I run Vista Ultimate (32-bit) on my MBP SR 2.4 with 4GB of ram since last July. I have not had any problems with it so far...it does great. I mainly use it for windows only apps (access) or for playing games. I run it with Office 2007 enterprise.


    Everything works seemlessly (at least for being windows). It drives a second monitor fine, although bluetooth does have the occasional hiccup. If you are going to run windows exclusively on the MBP, that is fine, but I would jump onto OSX occasionally to do updates, as they sometimes include hardware specific ones.

    If however, you run into compatibility problems, I would go with XP for your work.

    Those are my two cents....:) (My sig says that I have 2 GB of ram, but upgraded recently)
     
  3. Consultant macrumors G5

    Consultant

    Joined:
    Jun 27, 2007
    #3
    You actually do not need to install Bootcamp to get windows / Linux to work on the MBP. Under Leopard, Bootcamp application's only purpose is to partitions the drive, and allow you to choose windows as a start up drive. That's it. Bootcamp is installed along with Leopard.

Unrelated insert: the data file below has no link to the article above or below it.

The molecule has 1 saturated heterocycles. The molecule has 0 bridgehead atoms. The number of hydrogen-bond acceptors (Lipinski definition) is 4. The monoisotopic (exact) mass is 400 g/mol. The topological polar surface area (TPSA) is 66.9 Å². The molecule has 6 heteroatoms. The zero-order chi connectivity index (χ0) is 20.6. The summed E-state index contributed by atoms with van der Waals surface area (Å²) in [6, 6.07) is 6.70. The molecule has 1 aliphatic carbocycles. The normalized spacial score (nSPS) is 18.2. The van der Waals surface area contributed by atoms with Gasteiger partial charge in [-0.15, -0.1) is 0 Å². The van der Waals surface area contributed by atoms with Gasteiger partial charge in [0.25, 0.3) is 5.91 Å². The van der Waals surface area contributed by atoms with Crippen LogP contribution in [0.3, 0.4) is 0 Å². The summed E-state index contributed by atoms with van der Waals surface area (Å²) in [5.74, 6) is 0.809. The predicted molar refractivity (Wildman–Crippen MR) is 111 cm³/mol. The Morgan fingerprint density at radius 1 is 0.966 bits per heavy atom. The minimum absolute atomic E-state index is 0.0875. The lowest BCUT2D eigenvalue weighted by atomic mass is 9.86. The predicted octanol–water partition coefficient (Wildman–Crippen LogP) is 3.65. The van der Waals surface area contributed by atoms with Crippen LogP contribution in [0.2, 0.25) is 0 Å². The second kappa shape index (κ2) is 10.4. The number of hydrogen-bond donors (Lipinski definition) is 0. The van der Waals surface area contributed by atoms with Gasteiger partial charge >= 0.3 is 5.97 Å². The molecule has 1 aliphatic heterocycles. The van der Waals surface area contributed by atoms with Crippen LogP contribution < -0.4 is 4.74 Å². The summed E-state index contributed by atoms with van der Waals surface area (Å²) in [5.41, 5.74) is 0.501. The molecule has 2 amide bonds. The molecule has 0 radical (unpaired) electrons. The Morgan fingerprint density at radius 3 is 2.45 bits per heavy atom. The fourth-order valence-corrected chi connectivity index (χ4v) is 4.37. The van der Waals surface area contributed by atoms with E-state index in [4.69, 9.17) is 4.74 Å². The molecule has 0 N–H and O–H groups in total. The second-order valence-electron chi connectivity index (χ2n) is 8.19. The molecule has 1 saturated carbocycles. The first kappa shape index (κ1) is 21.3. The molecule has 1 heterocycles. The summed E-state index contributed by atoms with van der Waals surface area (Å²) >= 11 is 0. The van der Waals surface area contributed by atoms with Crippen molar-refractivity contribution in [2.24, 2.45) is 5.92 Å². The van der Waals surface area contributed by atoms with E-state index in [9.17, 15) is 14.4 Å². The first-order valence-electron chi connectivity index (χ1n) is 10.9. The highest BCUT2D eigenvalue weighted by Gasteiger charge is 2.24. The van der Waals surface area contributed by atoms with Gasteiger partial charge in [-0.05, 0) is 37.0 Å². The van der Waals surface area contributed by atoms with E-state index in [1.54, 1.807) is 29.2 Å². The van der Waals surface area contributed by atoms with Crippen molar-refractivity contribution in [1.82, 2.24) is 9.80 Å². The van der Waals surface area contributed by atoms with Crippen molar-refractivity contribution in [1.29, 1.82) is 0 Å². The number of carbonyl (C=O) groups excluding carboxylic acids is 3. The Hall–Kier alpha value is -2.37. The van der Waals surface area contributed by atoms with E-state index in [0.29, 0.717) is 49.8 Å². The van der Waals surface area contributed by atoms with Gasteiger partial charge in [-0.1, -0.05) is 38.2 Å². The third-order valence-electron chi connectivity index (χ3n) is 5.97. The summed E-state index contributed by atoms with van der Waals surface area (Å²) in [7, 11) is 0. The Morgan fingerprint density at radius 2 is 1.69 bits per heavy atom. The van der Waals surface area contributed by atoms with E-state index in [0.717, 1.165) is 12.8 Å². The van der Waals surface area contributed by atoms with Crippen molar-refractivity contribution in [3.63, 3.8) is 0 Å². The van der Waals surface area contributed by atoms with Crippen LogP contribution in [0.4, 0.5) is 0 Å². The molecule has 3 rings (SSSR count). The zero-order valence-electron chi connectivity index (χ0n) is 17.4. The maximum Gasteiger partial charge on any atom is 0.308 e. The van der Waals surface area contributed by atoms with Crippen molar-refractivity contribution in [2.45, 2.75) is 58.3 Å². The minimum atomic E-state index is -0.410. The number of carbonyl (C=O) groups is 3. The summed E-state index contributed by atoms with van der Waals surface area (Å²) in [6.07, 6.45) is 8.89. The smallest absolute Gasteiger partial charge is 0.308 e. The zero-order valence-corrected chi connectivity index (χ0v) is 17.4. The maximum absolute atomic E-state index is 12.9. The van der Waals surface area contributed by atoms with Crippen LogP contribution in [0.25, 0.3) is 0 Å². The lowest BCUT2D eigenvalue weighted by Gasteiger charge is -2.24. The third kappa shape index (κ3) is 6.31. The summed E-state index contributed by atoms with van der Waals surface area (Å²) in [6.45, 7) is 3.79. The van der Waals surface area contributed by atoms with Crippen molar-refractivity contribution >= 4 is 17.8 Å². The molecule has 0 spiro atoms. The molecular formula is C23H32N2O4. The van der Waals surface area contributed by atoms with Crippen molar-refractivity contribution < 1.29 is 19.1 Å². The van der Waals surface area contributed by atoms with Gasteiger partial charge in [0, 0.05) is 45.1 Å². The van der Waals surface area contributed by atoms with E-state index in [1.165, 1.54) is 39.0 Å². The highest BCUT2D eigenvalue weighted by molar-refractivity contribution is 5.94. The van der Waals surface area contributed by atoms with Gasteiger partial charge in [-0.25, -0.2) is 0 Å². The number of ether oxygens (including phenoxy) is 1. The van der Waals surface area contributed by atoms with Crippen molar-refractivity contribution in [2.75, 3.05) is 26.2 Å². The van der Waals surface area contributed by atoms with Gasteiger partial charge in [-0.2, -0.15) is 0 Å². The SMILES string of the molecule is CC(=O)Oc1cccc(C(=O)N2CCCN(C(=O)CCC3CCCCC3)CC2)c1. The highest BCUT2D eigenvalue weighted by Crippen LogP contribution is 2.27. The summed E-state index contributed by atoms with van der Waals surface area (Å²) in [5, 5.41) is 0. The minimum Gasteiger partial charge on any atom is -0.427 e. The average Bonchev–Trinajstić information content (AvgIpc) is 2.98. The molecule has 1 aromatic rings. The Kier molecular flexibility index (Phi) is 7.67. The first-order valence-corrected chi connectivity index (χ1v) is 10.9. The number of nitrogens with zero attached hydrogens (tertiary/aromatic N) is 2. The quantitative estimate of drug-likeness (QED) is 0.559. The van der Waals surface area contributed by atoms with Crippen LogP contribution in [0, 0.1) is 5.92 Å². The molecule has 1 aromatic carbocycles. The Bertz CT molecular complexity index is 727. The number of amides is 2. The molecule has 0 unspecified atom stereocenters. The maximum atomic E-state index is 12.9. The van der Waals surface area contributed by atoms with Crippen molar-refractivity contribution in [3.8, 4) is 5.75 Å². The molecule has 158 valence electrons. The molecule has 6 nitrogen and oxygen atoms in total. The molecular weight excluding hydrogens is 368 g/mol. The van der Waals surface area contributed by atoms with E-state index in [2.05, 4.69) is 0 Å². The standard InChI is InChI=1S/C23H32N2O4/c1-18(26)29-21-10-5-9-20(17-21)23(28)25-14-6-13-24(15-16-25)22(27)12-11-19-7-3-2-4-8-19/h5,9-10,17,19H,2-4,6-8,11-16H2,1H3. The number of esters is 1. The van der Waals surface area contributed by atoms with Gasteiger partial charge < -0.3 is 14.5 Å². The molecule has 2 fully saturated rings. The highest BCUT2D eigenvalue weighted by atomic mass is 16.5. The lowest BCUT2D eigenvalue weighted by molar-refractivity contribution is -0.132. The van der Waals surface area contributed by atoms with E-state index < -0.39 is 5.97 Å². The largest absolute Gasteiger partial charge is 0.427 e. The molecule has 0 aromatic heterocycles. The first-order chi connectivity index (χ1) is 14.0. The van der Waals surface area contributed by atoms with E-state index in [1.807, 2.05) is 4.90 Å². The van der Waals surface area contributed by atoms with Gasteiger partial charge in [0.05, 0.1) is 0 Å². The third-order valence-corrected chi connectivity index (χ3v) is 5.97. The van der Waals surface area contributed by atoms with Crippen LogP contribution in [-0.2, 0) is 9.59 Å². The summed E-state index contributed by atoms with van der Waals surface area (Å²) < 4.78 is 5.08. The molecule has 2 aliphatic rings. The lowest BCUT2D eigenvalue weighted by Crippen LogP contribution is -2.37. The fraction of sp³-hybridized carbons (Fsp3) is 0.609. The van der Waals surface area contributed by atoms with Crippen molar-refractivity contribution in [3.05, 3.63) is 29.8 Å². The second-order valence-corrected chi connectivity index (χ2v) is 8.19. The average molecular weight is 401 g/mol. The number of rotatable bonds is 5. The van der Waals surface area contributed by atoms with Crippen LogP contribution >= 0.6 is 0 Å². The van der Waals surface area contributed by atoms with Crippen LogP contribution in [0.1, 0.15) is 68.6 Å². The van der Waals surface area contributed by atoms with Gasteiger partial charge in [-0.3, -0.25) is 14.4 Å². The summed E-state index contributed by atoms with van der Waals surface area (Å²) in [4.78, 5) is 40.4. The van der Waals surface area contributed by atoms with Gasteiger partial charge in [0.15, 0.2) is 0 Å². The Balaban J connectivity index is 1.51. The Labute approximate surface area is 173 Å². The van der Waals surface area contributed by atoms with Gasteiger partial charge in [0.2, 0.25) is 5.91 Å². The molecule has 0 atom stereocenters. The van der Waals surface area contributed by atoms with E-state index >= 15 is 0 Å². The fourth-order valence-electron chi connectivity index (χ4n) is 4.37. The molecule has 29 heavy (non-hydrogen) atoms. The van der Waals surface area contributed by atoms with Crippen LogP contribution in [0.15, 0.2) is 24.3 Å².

For example, when you boot, hold down OPTION key, and MBP will recognize any bootable OSX, XP, Vista, Linux, on either CD, Harddrive, or USB drive. So this is vastly superior than any wintel machines.

    You do need to install Bootcamp Drivers in windows. Bootcamp windows drivers are updated in windows. You don't need OS X.
    However, for rare firmware updates, it probably has to be done through OS X, so you should keep a partition of OS X install.

    2nd button: once bootcamp drivers are install in windows, you can do the same thing you do in OS X. Put 2 fingers on trackpad + click = right click
    (You might have to turn it on).

    Two finger scroll also works.

    To transfer files between OS X and Windows, you can use

    Windows use app: Mac Drive
    Mac: there are NTFS drivers but they are not that fast, good for reading, slow writing.

    Or make a FAT partition (as long as your fils are not over a certain size).
     
  4. level5music thread starter macrumors newbie

    Joined:
    Feb 29, 2008
    #4